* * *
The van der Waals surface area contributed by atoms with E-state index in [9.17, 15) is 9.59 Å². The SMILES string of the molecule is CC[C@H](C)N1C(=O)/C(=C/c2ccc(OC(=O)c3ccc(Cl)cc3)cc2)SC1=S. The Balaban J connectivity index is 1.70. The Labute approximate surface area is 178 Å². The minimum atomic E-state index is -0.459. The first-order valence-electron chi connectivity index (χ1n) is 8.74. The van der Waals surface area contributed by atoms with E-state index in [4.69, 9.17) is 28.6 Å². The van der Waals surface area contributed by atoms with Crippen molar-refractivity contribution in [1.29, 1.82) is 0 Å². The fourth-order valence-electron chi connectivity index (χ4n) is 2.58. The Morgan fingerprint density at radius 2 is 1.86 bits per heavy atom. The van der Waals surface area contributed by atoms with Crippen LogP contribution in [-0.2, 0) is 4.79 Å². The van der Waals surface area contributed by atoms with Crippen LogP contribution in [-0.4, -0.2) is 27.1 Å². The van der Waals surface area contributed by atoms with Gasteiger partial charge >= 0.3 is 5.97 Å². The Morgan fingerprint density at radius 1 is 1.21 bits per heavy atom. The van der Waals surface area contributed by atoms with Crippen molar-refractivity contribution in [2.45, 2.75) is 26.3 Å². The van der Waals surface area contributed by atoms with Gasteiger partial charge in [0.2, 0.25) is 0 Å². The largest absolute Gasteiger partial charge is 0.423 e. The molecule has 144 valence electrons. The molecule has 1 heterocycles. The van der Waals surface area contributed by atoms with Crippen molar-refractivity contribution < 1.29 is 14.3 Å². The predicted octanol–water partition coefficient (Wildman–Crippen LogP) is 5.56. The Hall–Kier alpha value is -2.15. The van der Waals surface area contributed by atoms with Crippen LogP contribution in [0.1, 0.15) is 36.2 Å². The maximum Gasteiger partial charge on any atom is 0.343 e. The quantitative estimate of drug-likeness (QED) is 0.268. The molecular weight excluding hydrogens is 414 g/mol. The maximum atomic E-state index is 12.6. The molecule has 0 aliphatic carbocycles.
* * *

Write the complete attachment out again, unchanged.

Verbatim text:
The van der Waals surface area contributed by atoms with E-state index in [9.17, 15) is 9.59 Å². The SMILES string of the molecule is CC[C@H](C)N1C(=O)/C(=C/c2ccc(OC(=O)c3ccc(Cl)cc3)cc2)SC1=S. The Balaban J connectivity index is 1.70. The Labute approximate surface area is 178 Å². The minimum atomic E-state index is -0.459. The first-order valence-electron chi connectivity index (χ1n) is 8.74. The van der Waals surface area contributed by atoms with E-state index in [4.69, 9.17) is 28.6 Å². The van der Waals surface area contributed by atoms with Crippen molar-refractivity contribution in [1.29, 1.82) is 0 Å². The fourth-order valence-electron chi connectivity index (χ4n) is 2.58. The Morgan fingerprint density at radius 2 is 1.86 bits per heavy atom. The van der Waals surface area contributed by atoms with Crippen LogP contribution in [-0.2, 0) is 4.79 Å². The van der Waals surface area contributed by atoms with Crippen LogP contribution in [-0.4, -0.2) is 27.1 Å². The van der Waals surface area contributed by atoms with Gasteiger partial charge >= 0.3 is 5.97 Å². The Morgan fingerprint density at radius 1 is 1.21 bits per heavy atom. The van der Waals surface area contributed by atoms with Crippen molar-refractivity contribution in [2.45, 2.75) is 26.3 Å². The van der Waals surface area contributed by atoms with Gasteiger partial charge in [0.2, 0.25) is 0 Å². The largest absolute Gasteiger partial charge is 0.423 e. The molecule has 144 valence electrons. The molecule has 1 heterocycles. The van der Waals surface area contributed by atoms with Crippen molar-refractivity contribution < 1.29 is 14.3 Å². The predicted octanol–water partition coefficient (Wildman–Crippen LogP) is 5.56. The Hall–Kier alpha value is -2.15. The van der Waals surface area contributed by atoms with Crippen LogP contribution in [0.1, 0.15) is 36.2 Å². The maximum Gasteiger partial charge on any atom is 0.343 e. The quantitative estimate of drug-likeness (QED) is 0.268. The molecular weight excluding hydrogens is 414 g/mol. The maximum atomic E-state index is 12.6. The molecule has 0 aliphatic carbocycles.